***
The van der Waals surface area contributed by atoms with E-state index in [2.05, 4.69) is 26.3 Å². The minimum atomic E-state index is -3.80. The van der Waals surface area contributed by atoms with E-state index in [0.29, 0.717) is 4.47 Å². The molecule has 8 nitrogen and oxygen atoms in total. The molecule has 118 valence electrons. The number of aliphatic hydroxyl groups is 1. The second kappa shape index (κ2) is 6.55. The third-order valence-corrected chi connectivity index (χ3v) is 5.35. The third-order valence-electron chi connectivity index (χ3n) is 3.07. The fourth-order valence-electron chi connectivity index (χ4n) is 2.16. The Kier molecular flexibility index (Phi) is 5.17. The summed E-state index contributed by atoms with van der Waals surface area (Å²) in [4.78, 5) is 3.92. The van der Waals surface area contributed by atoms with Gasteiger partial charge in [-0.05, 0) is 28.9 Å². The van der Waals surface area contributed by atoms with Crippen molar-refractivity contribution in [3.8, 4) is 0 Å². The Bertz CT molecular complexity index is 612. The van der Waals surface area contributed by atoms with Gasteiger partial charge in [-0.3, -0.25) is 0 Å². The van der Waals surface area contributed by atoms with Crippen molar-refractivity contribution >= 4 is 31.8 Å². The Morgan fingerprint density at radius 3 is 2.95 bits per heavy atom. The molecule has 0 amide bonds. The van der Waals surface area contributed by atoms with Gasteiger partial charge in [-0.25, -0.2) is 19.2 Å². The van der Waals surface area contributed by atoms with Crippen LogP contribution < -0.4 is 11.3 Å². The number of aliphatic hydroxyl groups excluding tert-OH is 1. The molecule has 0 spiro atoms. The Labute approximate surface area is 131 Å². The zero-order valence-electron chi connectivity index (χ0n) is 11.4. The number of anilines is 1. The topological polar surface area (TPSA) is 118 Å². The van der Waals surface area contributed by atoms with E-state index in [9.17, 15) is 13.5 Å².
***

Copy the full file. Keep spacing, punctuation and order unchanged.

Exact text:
The van der Waals surface area contributed by atoms with E-state index in [2.05, 4.69) is 26.3 Å². The minimum atomic E-state index is -3.80. The van der Waals surface area contributed by atoms with E-state index in [0.29, 0.717) is 4.47 Å². The molecule has 8 nitrogen and oxygen atoms in total. The molecule has 118 valence electrons. The number of aliphatic hydroxyl groups is 1. The second kappa shape index (κ2) is 6.55. The third-order valence-corrected chi connectivity index (χ3v) is 5.35. The third-order valence-electron chi connectivity index (χ3n) is 3.07. The fourth-order valence-electron chi connectivity index (χ4n) is 2.16. The Kier molecular flexibility index (Phi) is 5.17. The summed E-state index contributed by atoms with van der Waals surface area (Å²) in [4.78, 5) is 3.92. The van der Waals surface area contributed by atoms with Gasteiger partial charge in [-0.05, 0) is 28.9 Å². The van der Waals surface area contributed by atoms with Crippen molar-refractivity contribution in [3.8, 4) is 0 Å². The Bertz CT molecular complexity index is 612. The van der Waals surface area contributed by atoms with Gasteiger partial charge in [-0.3, -0.25) is 0 Å². The van der Waals surface area contributed by atoms with Crippen molar-refractivity contribution >= 4 is 31.8 Å². The Morgan fingerprint density at radius 3 is 2.95 bits per heavy atom. The molecule has 0 amide bonds. The van der Waals surface area contributed by atoms with Gasteiger partial charge in [-0.25, -0.2) is 19.2 Å². The van der Waals surface area contributed by atoms with Crippen LogP contribution < -0.4 is 11.3 Å². The number of aliphatic hydroxyl groups excluding tert-OH is 1. The molecule has 0 spiro atoms. The Labute approximate surface area is 131 Å². The zero-order valence-electron chi connectivity index (χ0n) is 11.4. The number of anilines is 1. The topological polar surface area (TPSA) is 118 Å². The van der Waals surface area contributed by atoms with E-state index in [9.17, 15) is 13.5 Å².